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Making The Hall of Fame Case

January 15, 2022
There’s so much consternation about the Hall of Fame at this time of year that perspective on potential inductees can become a secondary story.

So let’s wade through the PED scandals and other transgressions and point to some Hall of Fame candidates for whom there is statistical support for Hall of Fame election, though not the popular support necessary for induction yet.

A few years ago, Bill James began calculating Hall of Fame Value, a player’s Win Shares plus his Baseball-Reference WAR times four.

He found that a score of 500 usually indicates a Hall-worthy candidate. There are four players on this ballot, not known to be tainted by scandal or other issues, who are well above that mark, standing at 550 or higher.

Bobby Abreu exceeds that total by a comfortable margin. His 356 Win Shares and 60.2 WAR give him an HOF-V of 597, just behind new Hall-of-Famer Larry Walker’s 599.

From 1998 to 2011, Abreu hit .295 with a .399 on-base percentage, and he averaged 20 home runs, 39 doubles, and 28 stolen bases per season. He’s one of seven players to record at least 250 home runs and 350 stolen bases in his career.

Abreu received just shy of 9% of the vote last year, up from 5.5% in his first year on the ballot.

Scott Rolen’s starting point on the Hall of Fame ballot was just over 10% of the vote in 2018. That’s increased five-fold to 52.9% last year. And early returns look favorable for this year.

It’s good to see Hall of Fame voters looking favorably upon Rolen, whose 304 Win Shares and 70.1 WAR give him an HOF-V of 584. Rolen ranks 10th among third basemen in Runs Created. He also ranks third at the position in Defensive Runs Saved despite that stat not tracking his performance until 2003, seven years after his career began. His eight Gold Glove Awards rank fourth among third basemen.

Todd Helton hit .316 with a .953 OPS and 369 home runs in a 17-year career, all with the Rockies. His support has spiked considerably, going from 16.5% in 2019 to just shy of 45% last season. Helton has an HOF-V of 565, with 318 Win Shares and 61.8 WAR. He ranks 22nd all-time in OPS and 20th in doubles.

Helton’s biggest obstacle is perception – that his home ballpark, Coors Field, inflated his stats to a level that he wouldn’t have come close to otherwise. Six of Helton’s eight most similar players by Bill James Similarity Score are in the Hall of Fame, including his former teammate Larry Walker.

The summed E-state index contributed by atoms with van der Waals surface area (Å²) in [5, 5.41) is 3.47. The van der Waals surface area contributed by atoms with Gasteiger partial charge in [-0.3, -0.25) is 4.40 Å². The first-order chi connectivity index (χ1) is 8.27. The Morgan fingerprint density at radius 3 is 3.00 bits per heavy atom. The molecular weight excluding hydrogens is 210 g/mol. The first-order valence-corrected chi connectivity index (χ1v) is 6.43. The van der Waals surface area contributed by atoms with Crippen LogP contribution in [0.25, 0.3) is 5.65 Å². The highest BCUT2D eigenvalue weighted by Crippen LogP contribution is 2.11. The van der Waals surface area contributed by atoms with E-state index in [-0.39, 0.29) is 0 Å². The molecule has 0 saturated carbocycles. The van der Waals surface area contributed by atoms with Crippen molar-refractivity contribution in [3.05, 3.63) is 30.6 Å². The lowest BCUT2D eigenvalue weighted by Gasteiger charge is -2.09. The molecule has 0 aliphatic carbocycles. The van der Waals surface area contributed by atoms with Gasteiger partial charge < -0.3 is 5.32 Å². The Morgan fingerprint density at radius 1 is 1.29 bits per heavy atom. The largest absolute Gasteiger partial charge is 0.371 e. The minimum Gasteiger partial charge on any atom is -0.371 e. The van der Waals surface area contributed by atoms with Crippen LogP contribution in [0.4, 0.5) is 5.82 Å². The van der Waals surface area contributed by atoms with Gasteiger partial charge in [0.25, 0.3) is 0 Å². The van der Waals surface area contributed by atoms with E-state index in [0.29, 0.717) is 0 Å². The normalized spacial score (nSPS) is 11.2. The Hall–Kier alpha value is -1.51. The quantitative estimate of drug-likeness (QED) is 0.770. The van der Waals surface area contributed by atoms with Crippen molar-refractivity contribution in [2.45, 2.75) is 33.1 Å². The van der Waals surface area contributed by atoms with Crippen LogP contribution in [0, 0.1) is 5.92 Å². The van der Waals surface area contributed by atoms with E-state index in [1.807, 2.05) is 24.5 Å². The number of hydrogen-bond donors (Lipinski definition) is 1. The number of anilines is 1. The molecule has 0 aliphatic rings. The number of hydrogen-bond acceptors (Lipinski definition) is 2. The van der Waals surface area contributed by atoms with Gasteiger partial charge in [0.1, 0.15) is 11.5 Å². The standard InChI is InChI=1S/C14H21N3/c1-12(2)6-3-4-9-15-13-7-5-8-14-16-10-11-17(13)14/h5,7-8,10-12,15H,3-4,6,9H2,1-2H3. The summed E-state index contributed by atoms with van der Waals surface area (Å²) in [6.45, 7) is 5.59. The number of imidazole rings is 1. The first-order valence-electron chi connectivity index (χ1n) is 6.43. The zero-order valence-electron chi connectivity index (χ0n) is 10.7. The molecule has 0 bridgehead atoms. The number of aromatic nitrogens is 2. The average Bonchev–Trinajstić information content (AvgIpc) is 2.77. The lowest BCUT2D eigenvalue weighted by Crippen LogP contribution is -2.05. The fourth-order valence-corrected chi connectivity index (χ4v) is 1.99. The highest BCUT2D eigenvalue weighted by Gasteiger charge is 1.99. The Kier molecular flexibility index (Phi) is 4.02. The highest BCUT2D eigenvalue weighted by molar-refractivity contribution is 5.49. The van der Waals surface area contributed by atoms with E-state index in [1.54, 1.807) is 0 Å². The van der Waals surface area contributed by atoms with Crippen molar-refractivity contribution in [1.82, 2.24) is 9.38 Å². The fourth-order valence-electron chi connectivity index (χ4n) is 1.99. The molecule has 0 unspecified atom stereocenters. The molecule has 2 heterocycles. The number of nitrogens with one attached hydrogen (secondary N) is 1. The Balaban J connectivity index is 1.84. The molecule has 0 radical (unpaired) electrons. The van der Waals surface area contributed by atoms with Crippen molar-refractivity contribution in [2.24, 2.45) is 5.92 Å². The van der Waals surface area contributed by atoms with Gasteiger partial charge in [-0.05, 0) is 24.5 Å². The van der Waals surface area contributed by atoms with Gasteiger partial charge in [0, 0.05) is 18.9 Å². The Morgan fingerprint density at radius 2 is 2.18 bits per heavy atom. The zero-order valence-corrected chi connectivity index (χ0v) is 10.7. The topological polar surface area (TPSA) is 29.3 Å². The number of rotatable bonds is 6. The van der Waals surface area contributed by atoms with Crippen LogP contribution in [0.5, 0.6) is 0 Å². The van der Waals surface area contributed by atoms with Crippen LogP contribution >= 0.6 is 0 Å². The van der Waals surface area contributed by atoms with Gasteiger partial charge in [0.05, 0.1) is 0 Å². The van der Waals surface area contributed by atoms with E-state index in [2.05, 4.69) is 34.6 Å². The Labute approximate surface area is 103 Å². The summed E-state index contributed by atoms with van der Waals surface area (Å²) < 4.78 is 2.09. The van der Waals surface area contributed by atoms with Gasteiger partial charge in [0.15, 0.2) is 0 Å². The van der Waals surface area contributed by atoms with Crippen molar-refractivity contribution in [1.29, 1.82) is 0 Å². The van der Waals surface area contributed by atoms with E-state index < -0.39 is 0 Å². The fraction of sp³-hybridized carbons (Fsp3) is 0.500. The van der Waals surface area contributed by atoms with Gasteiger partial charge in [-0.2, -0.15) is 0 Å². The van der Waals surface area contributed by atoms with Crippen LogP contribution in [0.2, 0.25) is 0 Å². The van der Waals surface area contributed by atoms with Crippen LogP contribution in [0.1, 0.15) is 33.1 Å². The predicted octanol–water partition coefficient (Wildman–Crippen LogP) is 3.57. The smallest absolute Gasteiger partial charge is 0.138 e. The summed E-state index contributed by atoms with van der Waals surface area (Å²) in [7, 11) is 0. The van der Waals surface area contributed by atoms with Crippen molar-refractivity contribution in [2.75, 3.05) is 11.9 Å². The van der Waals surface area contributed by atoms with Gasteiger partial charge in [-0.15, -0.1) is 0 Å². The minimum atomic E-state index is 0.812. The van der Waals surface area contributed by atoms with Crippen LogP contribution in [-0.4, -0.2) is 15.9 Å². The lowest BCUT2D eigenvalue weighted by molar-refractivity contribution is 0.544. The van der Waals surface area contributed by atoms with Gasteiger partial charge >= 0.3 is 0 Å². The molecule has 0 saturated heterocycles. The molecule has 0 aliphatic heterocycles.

Jeff Kent had a nine-year run as an elite offensive second baseman, averaging 28 home runs and 110 RBIs with an .895 OPS that was 32% better than MLB average when accounting for ballpark. His 351 home runs as a second baseman (among his 377 total) are the most all-time.

Kent is at an HOF-V of 561, with 339 Win Shares and 55.4 WAR. Now in his ninth year on the ballot, Kent’s peak voting share was the 33% he garnered last year. He’s been hurt by a lack of other dimensions to his game, as he doesn’t rate well in speed and defense.

Here’s a list of players on this year’s Hall-of-Fame ballot with an HOF-V score of 500 or higher.

Highest Hall of Fame Value
Among Candidates on 2022 Hall of Fame Ballot

Player HOF Value
Barry Bonds 1355
Roger Clemens 994
Alex Rodriguez 961
Manny Ramírez 685
Gary Sheffield 672
Bobby Abreu 597
Scott Rolen 584
Curt Schilling 570
Todd Helton 565
Jeff Kent 561
Sammy Sosa 555
David Ortiz 537
Andruw Jones 527

To see the Hall of Fame Value for your favorite player, go to Bill James Online.


COMMENTS (4 Comments, most recent shown first)

Brock Hanke
The method can work OK, but there are problems, related to the fact that the entire method is limited to being about Regular Season Accumulation. Bobby Abreu looks great to the method because Regular Season Accumulation is all Abreu has. Check out his lack of black ink, his poor similarity score comps, his lack of postseason excellence. His peak and prime aren't great. Do that, and you will see the wisdom of not just Win Shares, but the 20-year-old New Historical Ranking System, combining Regular Season Accumulation with peak, prime, and rate, plus, if you want them, timeline and subjectives. You try THAT system on Abreu, or Andy Pettite, or other accumulators, and you will see just how thin their credentials really are.

IMO, this is the curse of current analysis. We've gotten so worked up about what can be seen with unlimited replays that we've stopped trying to actually USE the info. The result is that player analysis has DEVOLVED, since 2001, into, all too often, just a recitation of whatever system's Regular Season Accumulation amount to (whether it's WS, WAR, LinWts, WPP, WAA, or any other system of Regular Season Accumulation isn't important compared to, you know, something reasonably approaching some sort of respect for sophistication). This is not really a good path for historical player evaluation to go down.
3:24 AM Feb 16th
- understanding that players not on the ballot get voted in other ways, although not sure what group of players are getting special consideration this year. It was a disappointment that he didn't go in at the same time as Alan Trammell. That would have been Sweetly appropriate.
12:55 PM Jan 16th
- understanding that he's not on the ballot.
12:52 PM Jan 16th
Lou Whitaker has a HoF value of 651.
12:52 PM Jan 16th
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